Obama’s Environmental Legacy: A Reflection

The presidential inauguration of Donald Trump is a good time to reflect on President Barack Obama’s work on the environment as the 44th President of the United States of America. Although President Obama was slow in pushing through environmental legislation during his first term (2009-2013), the administration seemed to be quietly laying down the foundation for future measures and overall, the past eight years have been a success for sustainability. President Obama’s second term (2013-2017) was exemplary, as he dedicated much of his time and effort to environmental causes, often in the face of resistance and push back from powerful lobbyists and representatives on Capitol Hill. Climate change became a priority for the president in his last two years and we can safely say that President Obama will leave a strong environmental legacy, regardless of his successor’s plans. And even though many of us are fearful of the next president withdrawing from and overturning these accomplishments, we can take comfort in knowing that many of them will be hard to reverse.

Let’s take a look at some of Obama’s achievements related to the environment.

  • Protected land and water. President Obama protected more federal land and water than any of his predecessors and established more national monuments, creating or expanding 34 national monuments and covering more than 550 million acres (double the amount by Theodore Roosevelt). This includes expanding the Papahānaumokuākea Marine National Monument off the coast of Hawaii to create the world’s largest marine protected area, as well as the Bear Ears and Gold Butte National Monuments in Utah and Nevada, covering 1.5 million acres.
  • Took on climate change. After decades of gridlock, the Obama Administration made significant progress in showing that the U.S. was ready to act as a global leader in reducing greenhouse gas (GHG) emissions and slowing climate change. Within six months of being inaugurated for his second term as president, President Obama announced the Climate Action Plan, the first national plan to address climate change in the U.S. and in 2015, he announced the Clean Power Plan, the first national limit on carbon pollution from power plants, the largest source of emissions. Under President Obama, the United States signed and ratified the first-ever international climate change agreement: the Paris Agreement. President Obama also carved key bilateral climate agreements, such as the monumental one with China that created an agreement between the world’s two largest GHG emitters. In his last days as president, Obama  In his last days as president, Obama also transferred a half a billion dollars to the Green Climate Fund, as Trump stated he would cease payments to the fund (the fund is a mechanism of international climate agreements to help developing countries adapt to climate change).
  • Efforts to minimize negative impacts of oil and gas sector. In December 2016 President Obama declared a permanent drilling ban on much of the Arctic and Atlantic Oceans, from Virginia to Maine and along much of Alaska’s coast (about 98 percent of federally owned Arctic waters). He also introduced new methane standards for natural gas, reducing emissions from the potent GHG. After seven years of protests by activists, the Obama Administration finally signaled that they were on the side of history by rejecting the Keystone XL pipeline in November 2015.
  • Prompted the federal government to be more sustainable. Under the Obama Administration federal agencies became responsible for their own environmental footprint, and new measures like Executive Order 13693: Planning for Federal Sustainability in the Next Decade require these agencies to look inward and make changes to improve their impact. Goals were set in place and agencies are required to report improvements related to reducing greenhouse gas emissions, purchasing sustainable products, and more. Processes were also put in place to economically value natural resources and operationalize sustainability into government projects such as climate impact and ecosystem service assessments.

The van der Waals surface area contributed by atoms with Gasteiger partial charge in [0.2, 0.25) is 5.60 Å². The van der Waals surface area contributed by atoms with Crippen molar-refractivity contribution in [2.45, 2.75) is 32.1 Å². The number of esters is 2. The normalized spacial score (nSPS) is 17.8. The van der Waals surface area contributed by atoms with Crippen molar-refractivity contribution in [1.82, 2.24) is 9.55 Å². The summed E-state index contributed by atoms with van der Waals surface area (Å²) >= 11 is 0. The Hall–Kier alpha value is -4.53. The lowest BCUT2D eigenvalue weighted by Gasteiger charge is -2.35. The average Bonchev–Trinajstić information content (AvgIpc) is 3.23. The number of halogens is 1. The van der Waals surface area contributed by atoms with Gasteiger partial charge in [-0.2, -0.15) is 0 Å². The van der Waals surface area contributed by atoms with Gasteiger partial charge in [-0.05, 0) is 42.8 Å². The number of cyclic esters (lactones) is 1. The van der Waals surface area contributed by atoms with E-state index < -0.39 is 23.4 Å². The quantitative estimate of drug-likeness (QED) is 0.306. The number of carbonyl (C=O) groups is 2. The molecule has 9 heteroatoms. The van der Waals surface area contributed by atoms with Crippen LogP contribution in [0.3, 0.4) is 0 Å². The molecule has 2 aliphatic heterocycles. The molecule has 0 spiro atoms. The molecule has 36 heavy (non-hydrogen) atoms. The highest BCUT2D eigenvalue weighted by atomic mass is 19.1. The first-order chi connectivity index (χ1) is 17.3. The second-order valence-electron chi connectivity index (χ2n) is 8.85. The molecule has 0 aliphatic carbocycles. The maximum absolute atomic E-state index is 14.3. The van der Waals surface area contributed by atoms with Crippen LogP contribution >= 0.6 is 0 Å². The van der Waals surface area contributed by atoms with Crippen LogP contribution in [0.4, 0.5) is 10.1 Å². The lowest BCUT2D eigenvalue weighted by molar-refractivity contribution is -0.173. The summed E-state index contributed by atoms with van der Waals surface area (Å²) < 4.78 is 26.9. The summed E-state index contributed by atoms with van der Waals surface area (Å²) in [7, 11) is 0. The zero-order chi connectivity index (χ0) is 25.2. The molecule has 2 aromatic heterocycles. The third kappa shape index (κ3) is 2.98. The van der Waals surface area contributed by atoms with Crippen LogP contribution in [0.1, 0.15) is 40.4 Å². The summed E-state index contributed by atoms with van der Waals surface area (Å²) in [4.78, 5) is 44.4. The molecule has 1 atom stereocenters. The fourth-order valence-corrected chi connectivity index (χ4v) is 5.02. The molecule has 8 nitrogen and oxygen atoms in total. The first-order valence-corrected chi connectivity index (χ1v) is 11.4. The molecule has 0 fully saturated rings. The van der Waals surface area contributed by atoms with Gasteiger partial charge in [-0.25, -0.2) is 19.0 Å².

• Renewable energy soared in the United States. The president provided support that enabled renewables to mature and become competitive with fossil fuels, including measures to expand renewable energy generation on federal land. The solar industry continues to break its own growth records. As the “The irreversible momentum of clean energy” journal article published by President Obama at the beginning of January 2017 explores, renewable energy is here to stay and will continue to replace dirty fossil fuels, which contribute to climate change.
  • Great strides in ensuring automobile fuel efficiency measures. In 2011 the EPA, in working with the auto industry, implemented the first-ever carbon limits on cars and light trucks. Then in 2016 this measure was expanded to also  increase fuel efficiency in heavy-duty trucks and other large vehicles. Fuel economy has increased 28% between 2004 and 2014, saving us money and preventing GHG emissions.
  • Chemical law reform. Under the Obama Administration the Chemical Safety Law was finally reformed for the first time since 1976 (when the law was first passed), helping to protect us from harmful chemicals. The Frank R. Lautenberg Chemical Safety for the 21st Century Act allows the EPA to ban dangerous carcinogens like asbestos and formaldehyde and requires screening of new chemicals before they are put on the market.

We would like to thank Mr. Obama for giving us a great eight years. We are sad to see you go but we’ve been inspired and motivated by your dedication to sustainability. We look forward to what you have planned for your post-presidency life!

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